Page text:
Panamanian pianist Danilo Perez is centerstage for this extraordinary collection, but he's hardly alone in the spotlight. And that doesn't just speak to the players, (violinist Regina Carter, bassist John Patitucci, saxophonist Chris Potter, vocalists Luciana Souza and Claudia Acuna, drummer Brian Blade, etc.) but to the superb traditional musicians and percussion section. Imagine Flora Purim with Chic Corea thirty years on. "Suite For The Americas," performed in two sections, is played brilliantly and features some of the best playing on the collection, with exquisite results from Carter, Souza and Potter, especially. "Elegant Dance" has a flowing elegance that highlights Souza's wonderful vocalizing. Bassist Richard Bona takes the lead vocals for "Panafrica," a piece that evokes dancing down the beach. "Baile," a too-short solo piano piece resets and anchors for the following "Song To The Land," and more extraordinary vocals from the Purim-inspired Claudia Acuna. The delicate "Prayer," the dissonantly percussive "Overture," and "Rio To Panama" continue to impress. The closing "Panama Libre," "Panama 2000" and "And Then," a stark solo piece, close the collection most magnificently. Piano and electric guitar (Kurt Rosenwinkel) dominate the first of the three pieces, reminding that Perez is a major player in the new century. The middle piece reminds of Perez's jazz and Central American passions with a host of native instrumentation joining forces with the pianist on the standout piece in the collection.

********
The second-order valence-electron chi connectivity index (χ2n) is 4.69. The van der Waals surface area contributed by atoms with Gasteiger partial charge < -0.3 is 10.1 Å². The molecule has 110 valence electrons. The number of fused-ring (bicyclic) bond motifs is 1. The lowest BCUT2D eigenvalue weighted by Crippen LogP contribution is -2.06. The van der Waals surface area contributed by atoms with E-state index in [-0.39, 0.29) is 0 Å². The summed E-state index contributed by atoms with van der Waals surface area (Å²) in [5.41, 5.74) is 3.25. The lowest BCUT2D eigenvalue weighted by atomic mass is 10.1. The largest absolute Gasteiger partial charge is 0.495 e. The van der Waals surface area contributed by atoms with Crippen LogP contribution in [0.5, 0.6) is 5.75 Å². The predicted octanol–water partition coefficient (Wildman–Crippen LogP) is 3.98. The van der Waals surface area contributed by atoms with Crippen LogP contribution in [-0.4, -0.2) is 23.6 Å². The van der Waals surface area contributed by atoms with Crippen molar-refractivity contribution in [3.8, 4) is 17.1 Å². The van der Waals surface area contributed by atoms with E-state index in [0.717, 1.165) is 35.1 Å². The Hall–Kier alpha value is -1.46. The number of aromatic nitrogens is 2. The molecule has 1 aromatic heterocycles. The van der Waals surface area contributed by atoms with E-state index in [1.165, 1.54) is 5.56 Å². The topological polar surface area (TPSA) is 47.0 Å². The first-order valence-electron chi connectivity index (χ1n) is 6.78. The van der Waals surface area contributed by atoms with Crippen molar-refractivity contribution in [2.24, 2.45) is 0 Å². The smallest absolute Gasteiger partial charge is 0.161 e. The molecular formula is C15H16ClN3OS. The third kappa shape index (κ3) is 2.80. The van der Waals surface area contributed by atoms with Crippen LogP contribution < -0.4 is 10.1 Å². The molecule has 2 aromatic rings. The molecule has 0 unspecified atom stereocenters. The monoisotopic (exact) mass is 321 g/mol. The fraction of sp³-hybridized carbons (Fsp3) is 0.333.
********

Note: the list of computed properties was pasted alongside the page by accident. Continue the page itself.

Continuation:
Danilo Perez is mesmerizing throughout. While certainly surrounded by dazzling musicians throughout the collection, it is his intricate and often understated playing that serves as the glue here. He has a touch that ranges from hard to soft, from delicate to percussive. His greatest asset, however, is his ability to tell the story, to paint the picture and to do so with beautifully conceived musicality.